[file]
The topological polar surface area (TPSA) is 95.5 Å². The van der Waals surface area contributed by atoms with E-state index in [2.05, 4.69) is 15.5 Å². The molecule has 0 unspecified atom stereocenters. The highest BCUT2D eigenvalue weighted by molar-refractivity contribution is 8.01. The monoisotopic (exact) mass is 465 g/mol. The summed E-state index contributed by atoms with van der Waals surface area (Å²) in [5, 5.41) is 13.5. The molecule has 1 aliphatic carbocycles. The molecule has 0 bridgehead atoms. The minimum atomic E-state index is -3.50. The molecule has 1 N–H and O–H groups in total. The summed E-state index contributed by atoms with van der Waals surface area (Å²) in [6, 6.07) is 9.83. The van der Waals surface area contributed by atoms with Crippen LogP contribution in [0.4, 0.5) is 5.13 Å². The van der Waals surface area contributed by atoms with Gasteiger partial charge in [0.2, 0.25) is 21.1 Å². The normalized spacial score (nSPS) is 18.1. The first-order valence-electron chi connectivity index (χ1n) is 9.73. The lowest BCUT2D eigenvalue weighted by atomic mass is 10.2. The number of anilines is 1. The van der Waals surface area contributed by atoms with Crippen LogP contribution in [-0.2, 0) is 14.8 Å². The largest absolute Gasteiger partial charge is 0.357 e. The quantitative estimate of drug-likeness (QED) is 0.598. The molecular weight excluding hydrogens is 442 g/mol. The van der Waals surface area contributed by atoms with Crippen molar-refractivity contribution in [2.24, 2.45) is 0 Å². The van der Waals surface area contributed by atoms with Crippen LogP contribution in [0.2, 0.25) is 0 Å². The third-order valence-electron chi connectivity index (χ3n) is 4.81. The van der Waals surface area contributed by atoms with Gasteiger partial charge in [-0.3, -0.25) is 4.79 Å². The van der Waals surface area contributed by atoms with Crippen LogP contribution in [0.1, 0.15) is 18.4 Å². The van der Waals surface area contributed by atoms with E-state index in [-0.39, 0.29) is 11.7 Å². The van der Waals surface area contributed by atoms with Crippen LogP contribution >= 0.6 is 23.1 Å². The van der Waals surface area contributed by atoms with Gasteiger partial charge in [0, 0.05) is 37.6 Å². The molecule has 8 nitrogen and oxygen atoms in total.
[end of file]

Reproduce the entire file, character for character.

The topological polar surface area (TPSA) is 95.5 Å². The van der Waals surface area contributed by atoms with E-state index in [2.05, 4.69) is 15.5 Å². The molecule has 0 unspecified atom stereocenters. The highest BCUT2D eigenvalue weighted by molar-refractivity contribution is 8.01. The monoisotopic (exact) mass is 465 g/mol. The summed E-state index contributed by atoms with van der Waals surface area (Å²) in [5, 5.41) is 13.5. The molecule has 1 aliphatic carbocycles. The molecule has 0 bridgehead atoms. The minimum atomic E-state index is -3.50. The molecule has 1 N–H and O–H groups in total. The summed E-state index contributed by atoms with van der Waals surface area (Å²) in [6, 6.07) is 9.83. The van der Waals surface area contributed by atoms with Crippen LogP contribution in [0.4, 0.5) is 5.13 Å². The van der Waals surface area contributed by atoms with Gasteiger partial charge in [0.2, 0.25) is 21.1 Å². The normalized spacial score (nSPS) is 18.1. The first-order valence-electron chi connectivity index (χ1n) is 9.73. The lowest BCUT2D eigenvalue weighted by atomic mass is 10.2. The number of anilines is 1. The van der Waals surface area contributed by atoms with Crippen LogP contribution in [-0.2, 0) is 14.8 Å². The largest absolute Gasteiger partial charge is 0.357 e. The quantitative estimate of drug-likeness (QED) is 0.598. The molecular weight excluding hydrogens is 442 g/mol. The van der Waals surface area contributed by atoms with Crippen molar-refractivity contribution in [2.24, 2.45) is 0 Å². The van der Waals surface area contributed by atoms with Crippen LogP contribution in [0.2, 0.25) is 0 Å². The third-order valence-electron chi connectivity index (χ3n) is 4.81. The van der Waals surface area contributed by atoms with Gasteiger partial charge in [-0.3, -0.25) is 4.79 Å². The van der Waals surface area contributed by atoms with Crippen LogP contribution in [0.1, 0.15) is 18.4 Å². The van der Waals surface area contributed by atoms with E-state index in [-0.39, 0.29) is 11.7 Å². The van der Waals surface area contributed by atoms with Crippen LogP contribution >= 0.6 is 23.1 Å². The van der Waals surface area contributed by atoms with Gasteiger partial charge in [0, 0.05) is 37.6 Å². The molecule has 8 nitrogen and oxygen atoms in total.